Bubbles - Christopher Tupa

Retro Arcade Art By CTupa: Bubbles (1982)

Bubbles! Another classic arcade title released by William’s Electronics in 1982. The company was totally on a roll with their games. Each and every release seemed to be a classic between ’82 and ’83. Joust, Moon Patrol, Sinistar and Robotron: 2084 to name a few. Christopher Tupa certainly picked one of my favorite arcade games for his latest Retro Arcade Art project. However, depending on if you go by the fans of classic arcade titles on the internet. It certainly seems that CTupa and myself might be in the minority when it comes to our love of Bubbles!

When Bubbles was being developed, a simple goal was in mind. According to co-creator John Kotlarik: “What I was trying to do with Bubbles was come up with a non-violent, clean game (no pun intended)”.

One would be hard pressed in fact to argue that an anthropomorphic soap bubble isn’t a clean cut gaming icon, right?
Bubbles - Title Screen

Furthermore, Kotlarik as well as William’s Tim Murpy and the legendary Python Anghelo were succesful in injecting personality into the soapy protagonist. Including of course the adding of non-violent nature to Bubbles gameplay. I mean what is the main goal of the game but the cleaning of a dirty kitchen sink?
Bubbles - Bubbles Face

While unlike the standard titles from the Golden Age of arcade games. The Player has no ability to fire a projectile at their enemies nor even any way to truly defend themselves from threats. The Player merely has an 8 way joystick to help navigate past those foes and other deadly obstacles.

In Bubbles the Player starts off as a tiny bubble. Insignificant perhaps but passing over – cleaning – the equally tiny ants and grime will help the Player to grow in size. Eventually forming that smiling face you can see in the image above. Which also allows the the protagonist to make contact with the likes of scrub brushes and sponges without losing a life. Instead of sadly popping – the bubble will bounce back and lose some of it’s size.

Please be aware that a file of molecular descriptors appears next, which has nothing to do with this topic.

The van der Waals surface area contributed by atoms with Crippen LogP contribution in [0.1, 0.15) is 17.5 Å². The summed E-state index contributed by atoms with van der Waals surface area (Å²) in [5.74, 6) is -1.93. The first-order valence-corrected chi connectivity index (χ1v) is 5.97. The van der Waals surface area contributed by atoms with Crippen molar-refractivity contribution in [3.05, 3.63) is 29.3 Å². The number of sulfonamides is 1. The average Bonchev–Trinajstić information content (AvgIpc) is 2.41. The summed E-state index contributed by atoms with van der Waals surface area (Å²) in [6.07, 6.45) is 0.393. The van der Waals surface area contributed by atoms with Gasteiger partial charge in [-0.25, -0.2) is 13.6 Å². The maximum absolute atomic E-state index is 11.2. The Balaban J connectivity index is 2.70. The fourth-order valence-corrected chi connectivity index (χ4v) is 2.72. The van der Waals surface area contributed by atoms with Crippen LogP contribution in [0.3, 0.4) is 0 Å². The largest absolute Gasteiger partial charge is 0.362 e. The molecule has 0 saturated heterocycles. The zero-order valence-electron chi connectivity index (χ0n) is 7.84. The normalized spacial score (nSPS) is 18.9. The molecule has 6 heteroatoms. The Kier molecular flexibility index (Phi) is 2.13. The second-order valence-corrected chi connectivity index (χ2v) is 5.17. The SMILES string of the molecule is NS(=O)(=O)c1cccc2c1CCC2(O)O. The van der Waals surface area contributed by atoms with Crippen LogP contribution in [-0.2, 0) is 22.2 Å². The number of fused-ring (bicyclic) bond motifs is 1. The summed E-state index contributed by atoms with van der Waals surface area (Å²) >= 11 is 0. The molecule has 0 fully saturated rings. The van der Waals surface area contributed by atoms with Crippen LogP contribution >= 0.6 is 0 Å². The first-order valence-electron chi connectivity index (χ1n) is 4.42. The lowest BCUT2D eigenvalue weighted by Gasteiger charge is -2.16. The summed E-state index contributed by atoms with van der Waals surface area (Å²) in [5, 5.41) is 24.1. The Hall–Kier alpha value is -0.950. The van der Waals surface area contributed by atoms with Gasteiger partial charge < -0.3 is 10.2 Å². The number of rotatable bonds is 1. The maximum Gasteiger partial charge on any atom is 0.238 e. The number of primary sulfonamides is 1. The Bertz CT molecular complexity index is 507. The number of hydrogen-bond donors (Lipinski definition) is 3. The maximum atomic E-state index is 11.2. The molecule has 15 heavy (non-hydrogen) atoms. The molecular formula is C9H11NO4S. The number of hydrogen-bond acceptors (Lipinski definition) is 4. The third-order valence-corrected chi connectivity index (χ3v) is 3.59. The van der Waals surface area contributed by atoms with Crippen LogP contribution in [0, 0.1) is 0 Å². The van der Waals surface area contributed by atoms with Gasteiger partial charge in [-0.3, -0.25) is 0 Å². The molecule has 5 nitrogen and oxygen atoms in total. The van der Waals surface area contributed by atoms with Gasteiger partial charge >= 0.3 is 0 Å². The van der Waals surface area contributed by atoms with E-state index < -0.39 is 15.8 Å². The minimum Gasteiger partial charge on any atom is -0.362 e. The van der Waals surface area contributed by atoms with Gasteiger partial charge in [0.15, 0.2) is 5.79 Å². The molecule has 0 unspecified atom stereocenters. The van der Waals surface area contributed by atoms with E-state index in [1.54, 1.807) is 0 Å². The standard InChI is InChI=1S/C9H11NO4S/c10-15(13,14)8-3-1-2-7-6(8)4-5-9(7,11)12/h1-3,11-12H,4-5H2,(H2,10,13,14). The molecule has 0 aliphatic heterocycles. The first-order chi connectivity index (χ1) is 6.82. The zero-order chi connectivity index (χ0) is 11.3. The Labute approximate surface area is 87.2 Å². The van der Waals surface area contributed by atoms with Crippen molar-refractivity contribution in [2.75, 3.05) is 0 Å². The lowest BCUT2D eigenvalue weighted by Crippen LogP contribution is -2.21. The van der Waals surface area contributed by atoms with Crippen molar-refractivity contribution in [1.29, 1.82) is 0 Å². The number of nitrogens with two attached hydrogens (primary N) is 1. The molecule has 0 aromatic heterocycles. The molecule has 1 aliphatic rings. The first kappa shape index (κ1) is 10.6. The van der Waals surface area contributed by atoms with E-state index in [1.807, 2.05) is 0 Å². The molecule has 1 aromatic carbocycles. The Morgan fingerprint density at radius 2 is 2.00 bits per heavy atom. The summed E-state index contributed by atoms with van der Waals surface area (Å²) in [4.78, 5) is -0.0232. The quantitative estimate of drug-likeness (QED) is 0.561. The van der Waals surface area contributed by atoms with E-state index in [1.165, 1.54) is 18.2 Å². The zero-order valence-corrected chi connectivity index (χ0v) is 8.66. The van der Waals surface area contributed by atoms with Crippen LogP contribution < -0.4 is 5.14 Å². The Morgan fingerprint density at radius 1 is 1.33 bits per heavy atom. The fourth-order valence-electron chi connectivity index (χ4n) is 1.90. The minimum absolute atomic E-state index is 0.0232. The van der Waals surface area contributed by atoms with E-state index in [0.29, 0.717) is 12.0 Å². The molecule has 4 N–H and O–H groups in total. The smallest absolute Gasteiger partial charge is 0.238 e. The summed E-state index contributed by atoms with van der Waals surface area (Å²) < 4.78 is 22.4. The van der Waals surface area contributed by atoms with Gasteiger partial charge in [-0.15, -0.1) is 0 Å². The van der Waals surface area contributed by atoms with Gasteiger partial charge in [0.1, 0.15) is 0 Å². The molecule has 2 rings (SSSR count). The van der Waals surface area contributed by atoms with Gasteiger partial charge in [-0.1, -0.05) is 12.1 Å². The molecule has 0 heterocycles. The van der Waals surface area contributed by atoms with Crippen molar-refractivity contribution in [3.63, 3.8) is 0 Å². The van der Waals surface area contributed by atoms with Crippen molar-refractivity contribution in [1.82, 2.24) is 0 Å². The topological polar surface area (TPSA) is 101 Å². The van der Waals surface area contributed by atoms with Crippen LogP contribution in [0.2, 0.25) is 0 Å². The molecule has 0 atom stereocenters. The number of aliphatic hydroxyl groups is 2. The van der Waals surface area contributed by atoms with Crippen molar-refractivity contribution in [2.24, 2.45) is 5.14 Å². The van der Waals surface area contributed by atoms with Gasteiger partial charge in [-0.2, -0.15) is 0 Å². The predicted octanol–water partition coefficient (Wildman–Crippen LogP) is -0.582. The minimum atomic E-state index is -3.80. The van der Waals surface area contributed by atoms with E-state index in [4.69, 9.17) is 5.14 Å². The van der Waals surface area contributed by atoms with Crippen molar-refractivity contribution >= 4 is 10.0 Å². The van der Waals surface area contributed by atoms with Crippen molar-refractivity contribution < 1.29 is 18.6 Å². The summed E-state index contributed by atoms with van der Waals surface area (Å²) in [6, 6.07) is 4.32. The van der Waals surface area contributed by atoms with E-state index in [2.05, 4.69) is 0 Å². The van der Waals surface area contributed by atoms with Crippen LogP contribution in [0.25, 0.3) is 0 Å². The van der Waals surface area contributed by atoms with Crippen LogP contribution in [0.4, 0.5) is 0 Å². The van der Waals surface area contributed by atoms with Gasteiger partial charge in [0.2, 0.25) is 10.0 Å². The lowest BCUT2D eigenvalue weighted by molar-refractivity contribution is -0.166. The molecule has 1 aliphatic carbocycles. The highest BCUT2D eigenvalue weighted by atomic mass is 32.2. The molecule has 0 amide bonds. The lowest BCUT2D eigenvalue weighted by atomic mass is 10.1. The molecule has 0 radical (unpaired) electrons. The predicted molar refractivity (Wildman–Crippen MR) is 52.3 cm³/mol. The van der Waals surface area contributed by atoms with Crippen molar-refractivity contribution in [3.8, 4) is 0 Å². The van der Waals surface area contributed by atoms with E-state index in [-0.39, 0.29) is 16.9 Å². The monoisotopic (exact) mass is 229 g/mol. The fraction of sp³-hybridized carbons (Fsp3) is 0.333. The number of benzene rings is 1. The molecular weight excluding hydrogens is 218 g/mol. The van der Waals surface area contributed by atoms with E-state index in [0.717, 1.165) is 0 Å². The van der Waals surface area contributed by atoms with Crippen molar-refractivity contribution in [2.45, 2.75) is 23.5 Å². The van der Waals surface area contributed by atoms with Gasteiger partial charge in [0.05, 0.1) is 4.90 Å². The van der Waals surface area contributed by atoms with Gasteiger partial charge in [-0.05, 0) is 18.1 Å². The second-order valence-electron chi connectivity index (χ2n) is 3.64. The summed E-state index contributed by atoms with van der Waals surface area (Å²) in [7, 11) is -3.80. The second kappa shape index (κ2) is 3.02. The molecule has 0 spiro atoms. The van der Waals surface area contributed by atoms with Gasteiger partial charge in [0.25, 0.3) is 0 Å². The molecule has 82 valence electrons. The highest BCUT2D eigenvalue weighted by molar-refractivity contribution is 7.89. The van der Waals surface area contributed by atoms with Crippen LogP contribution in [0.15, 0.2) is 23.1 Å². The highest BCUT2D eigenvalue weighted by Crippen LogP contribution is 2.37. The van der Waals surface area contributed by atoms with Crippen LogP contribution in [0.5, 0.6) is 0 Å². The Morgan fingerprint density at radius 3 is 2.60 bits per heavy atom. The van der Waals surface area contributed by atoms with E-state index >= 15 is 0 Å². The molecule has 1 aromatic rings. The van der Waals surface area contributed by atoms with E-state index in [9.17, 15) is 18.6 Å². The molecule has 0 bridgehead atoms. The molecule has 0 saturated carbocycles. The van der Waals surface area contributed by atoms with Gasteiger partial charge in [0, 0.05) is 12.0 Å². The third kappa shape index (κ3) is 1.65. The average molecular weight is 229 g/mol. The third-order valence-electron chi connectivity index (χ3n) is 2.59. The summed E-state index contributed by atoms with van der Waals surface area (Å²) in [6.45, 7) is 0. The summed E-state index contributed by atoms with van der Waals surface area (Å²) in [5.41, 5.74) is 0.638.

Bubbles - Razors

Of course hazards such as the razor blades will always cost a Player a life. Which in turn begs the question of whose sink you cleaning. Maybe Hannibal Lecter?

With Bubbles you must also contend with a pesky roach infestation. The Player is only able to safely touch these foes if they’ve picked up a broom. Which is done by scooping up the cleaning ladies that appear during the stage.
Bubbles - Cleaning Woman

Finishing a level requires the Player to grow in size enough to obtain that smiling face. In which case the center of the drain flashes green. Allowing a Player to skip to the next level. On the other hand if all objects that provide points have managed to slip down the drain or even been cleaned up by those brushes. The Player loses a life and has to replay that stage again.

I mentioned what seems to be a dislike of Bubbles at the beginning of the post. It might very well in fact be a small but vocal group. But of those Players that remember the game that I questioned last week. I will say again – CTupa and myself seem to be a small few who have a fondess for the game.

By the way the first time I played the game myself was at that fabled Showbiz Pizza of my youth. Having said that though, ours wasn’t lucky enough to have one of the beautiful Duramold cabinets. Besides the unique cabinet the control panel also offered different control panel artwork.

Bubbles - Duramold Cabinet - Bubbles Tribute

Friends, this image is courtesy of the Bubbles Tribute page.

Bubbles - Duramold Controls

With a little knowledge of Bubbles under your belt. How about watching the game in action?

[Via] Old Classic Retro Gaming

As always with CTupa’s Retro Arcade Art project, you can purchase the artwork featured in this post. The originals are ink and watercolor and are 5″x7″ on 8.5″x11″ size paper. You can hop on over to Christopher’s Official Site to contact him as well as check out more artwork from his project!

I hope you won’t forget to check out CTupa’s previous entries in his Retro Arcade Art Project as well!
Retro Arcade Art - Christoper Tupa

Sinistar - Christopher Tupa

Retro Arcade Art By CTupa: Sinistar (1983)

Sinistar! For this week’s Retro Arcade Art pick, CTupa has certainly picked a classic. Furthermore this legendary arcade title was the subject of the 15th episode of the Diary of An Arcade Employee Podcast. And really when you get down to it. It has indeed hard to deny the importance of Sinistar as an arcade icon.